Even though the mighty Kenai kings are no longer the target of the Kenai River Sportfishing Assoc. (KRSA) annual Kenai River Classic, the event remains an important venue for habitat and conservation efforts on the Kenai River with the silver and pink salmon providing fantastic opportunities and plenty of fish stories to take home. Nearly 100 people showed their support for the Kenai River last week by participating in event and for the second year in a row it was a lady who landed the largest fish of the three day tournament. When the idea for an event on the Kenai emerged from the late U.S. Senator Ted Stevens and Bob Penny 21 years ago, the first KRSA executive director was Ben Ellis, an avid sport fishermen and lover of the Kenai River. This year it was Ben’s wife Susie Ellis who brought a 13.1 pound beautiful silver. “It was awesome, I felt it hit and I did exactly what the guide told me to do, he put on quite a show jumping and fighting, but I kept reeling and when he got to the net he jumped out and I panicked because I wasn’t about to lose this fish and we finally got in the boat,” Ellis told the Dispatch in an interview. Taking second place in the derby was JP Connelly of BP with a 12.5-pound fish and coming in third was James Fueg of Donlin Gold. Kenai River Guide Val Early won the Yamaha “Celebrate the Guides” Luck of the Draw 50-hp engine again this year.
It was a lady from Texas last year who won the first silver Classic and took the Ted Stevens silver trophy for the first time out of state and Susie said she was happy to return it to Alaska. According to executive director Ricky Gease the purpose of the event since its inception was to educate policymakers, corporate officials and fishing enthusiasts on how important it is to take care of the Kenai River and its fisheries resources for future generations.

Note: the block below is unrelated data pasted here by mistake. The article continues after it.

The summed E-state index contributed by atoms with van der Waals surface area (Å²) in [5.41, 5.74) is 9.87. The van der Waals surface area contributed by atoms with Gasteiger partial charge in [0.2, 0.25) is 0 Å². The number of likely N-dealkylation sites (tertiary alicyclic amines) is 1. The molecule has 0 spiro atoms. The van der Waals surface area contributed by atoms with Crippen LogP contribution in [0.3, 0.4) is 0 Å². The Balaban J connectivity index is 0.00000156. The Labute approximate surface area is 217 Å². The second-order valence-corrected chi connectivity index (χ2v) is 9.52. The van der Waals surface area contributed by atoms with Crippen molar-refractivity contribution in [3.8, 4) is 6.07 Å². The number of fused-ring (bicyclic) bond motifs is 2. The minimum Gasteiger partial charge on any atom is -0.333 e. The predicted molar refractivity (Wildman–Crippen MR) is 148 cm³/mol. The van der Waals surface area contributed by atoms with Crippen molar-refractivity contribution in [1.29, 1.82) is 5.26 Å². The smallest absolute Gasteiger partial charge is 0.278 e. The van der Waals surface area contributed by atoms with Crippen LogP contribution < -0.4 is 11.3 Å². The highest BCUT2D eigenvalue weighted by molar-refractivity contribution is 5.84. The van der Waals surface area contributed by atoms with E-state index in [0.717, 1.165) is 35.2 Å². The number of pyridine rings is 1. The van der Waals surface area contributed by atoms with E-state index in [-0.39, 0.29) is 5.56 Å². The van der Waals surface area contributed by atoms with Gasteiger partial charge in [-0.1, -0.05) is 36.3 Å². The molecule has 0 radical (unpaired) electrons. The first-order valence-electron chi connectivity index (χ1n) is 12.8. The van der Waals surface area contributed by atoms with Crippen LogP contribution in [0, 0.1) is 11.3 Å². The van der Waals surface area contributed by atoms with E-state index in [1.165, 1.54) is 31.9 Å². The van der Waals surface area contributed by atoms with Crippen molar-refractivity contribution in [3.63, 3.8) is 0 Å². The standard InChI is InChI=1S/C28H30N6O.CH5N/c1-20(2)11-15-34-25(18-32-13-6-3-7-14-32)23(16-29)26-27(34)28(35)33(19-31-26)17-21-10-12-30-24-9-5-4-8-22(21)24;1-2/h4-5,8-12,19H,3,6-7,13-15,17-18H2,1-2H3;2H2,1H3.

Highlights of this year’s events included the second annual “Classic Roundtable on National Recreational Fishing” with U.S. Senators Lisa Murkowski and Mark Begich. Representatives from leading national sport fishing interests, including the National Marine Manufacturers Association, the American Sportfishing Association and the Coastal Conservation Association, joined KRSA to discuss some of the issues facing recreational fisheries. Thursday, Classic participants held a Legislative update from officials with the Alaska Department of Fish & Game (ADF&G) and Alaska State Parks.
The 2014 Kenai River Classic also gave a boost to the local economy, the three-day fundraising event, held August 20-22, contributed several hundred thousand dollars to the Kenai/Soldotna economies through participant lodging, food, guides, tours and transportation. Funds raised through participant and sponsor fees and auction proceeds are used for habitat restoration, angler access and education, fisheries management and research, and other conservation efforts on the Kenai River and other South-central Alaska watersheds, according to Gease. Nearly 375 people attended the annual auction and banquet at Soldotna Sports Center on Wednesday evening. At that time, Alaska Sen. Pete Kelly was honored with the Alaska Legislative Sportfishing Advocate of the Year award. Presenting sponsor of this year’s Classic was Yamaha. Title sponsors included Alaska Airlines, ConocoPhillips and RAVN Alaska.
Kenai River Sportfishing Association (KRSA) is a 501 (c) 3 charitable non-profit, fishery conservation organization of sport anglers, conservationists and others whose primary goal is to preserve and improve salmon habitat while promoting responsible sport fishing on the Kenai River. Learn more at www.kenairiversportfishing.com.